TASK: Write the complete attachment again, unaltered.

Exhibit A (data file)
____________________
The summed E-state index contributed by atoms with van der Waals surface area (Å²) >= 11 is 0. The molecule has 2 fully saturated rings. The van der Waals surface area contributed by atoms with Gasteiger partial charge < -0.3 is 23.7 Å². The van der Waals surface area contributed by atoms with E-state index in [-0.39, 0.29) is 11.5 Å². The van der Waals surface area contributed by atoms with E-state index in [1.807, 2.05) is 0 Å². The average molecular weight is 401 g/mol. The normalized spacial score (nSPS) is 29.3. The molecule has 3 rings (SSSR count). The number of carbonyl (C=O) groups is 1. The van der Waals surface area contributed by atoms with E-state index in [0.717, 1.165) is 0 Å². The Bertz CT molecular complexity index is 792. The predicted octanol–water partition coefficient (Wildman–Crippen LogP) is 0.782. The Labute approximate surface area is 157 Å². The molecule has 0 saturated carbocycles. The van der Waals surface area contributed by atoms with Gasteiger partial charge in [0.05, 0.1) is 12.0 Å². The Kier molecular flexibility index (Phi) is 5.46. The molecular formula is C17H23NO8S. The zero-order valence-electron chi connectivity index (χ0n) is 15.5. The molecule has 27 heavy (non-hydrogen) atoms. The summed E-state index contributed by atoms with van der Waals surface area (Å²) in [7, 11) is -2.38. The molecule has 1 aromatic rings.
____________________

The summed E-state index contributed by atoms with van der Waals surface area (Å²) >= 11 is 0. The molecule has 2 fully saturated rings. The van der Waals surface area contributed by atoms with Gasteiger partial charge < -0.3 is 23.7 Å². The van der Waals surface area contributed by atoms with E-state index in [-0.39, 0.29) is 11.5 Å². The van der Waals surface area contributed by atoms with E-state index in [1.807, 2.05) is 0 Å². The average molecular weight is 401 g/mol. The normalized spacial score (nSPS) is 29.3. The molecule has 3 rings (SSSR count). The number of carbonyl (C=O) groups is 1. The van der Waals surface area contributed by atoms with E-state index in [0.717, 1.165) is 0 Å². The Bertz CT molecular complexity index is 792. The predicted octanol–water partition coefficient (Wildman–Crippen LogP) is 0.782. The Labute approximate surface area is 157 Å². The molecule has 0 saturated carbocycles. The van der Waals surface area contributed by atoms with Gasteiger partial charge in [0.05, 0.1) is 12.0 Å². The Kier molecular flexibility index (Phi) is 5.46. The molecular formula is C17H23NO8S. The zero-order valence-electron chi connectivity index (χ0n) is 15.5. The molecule has 27 heavy (non-hydrogen) atoms. The summed E-state index contributed by atoms with van der Waals surface area (Å²) in [7, 11) is -2.38. The molecule has 1 aromatic rings.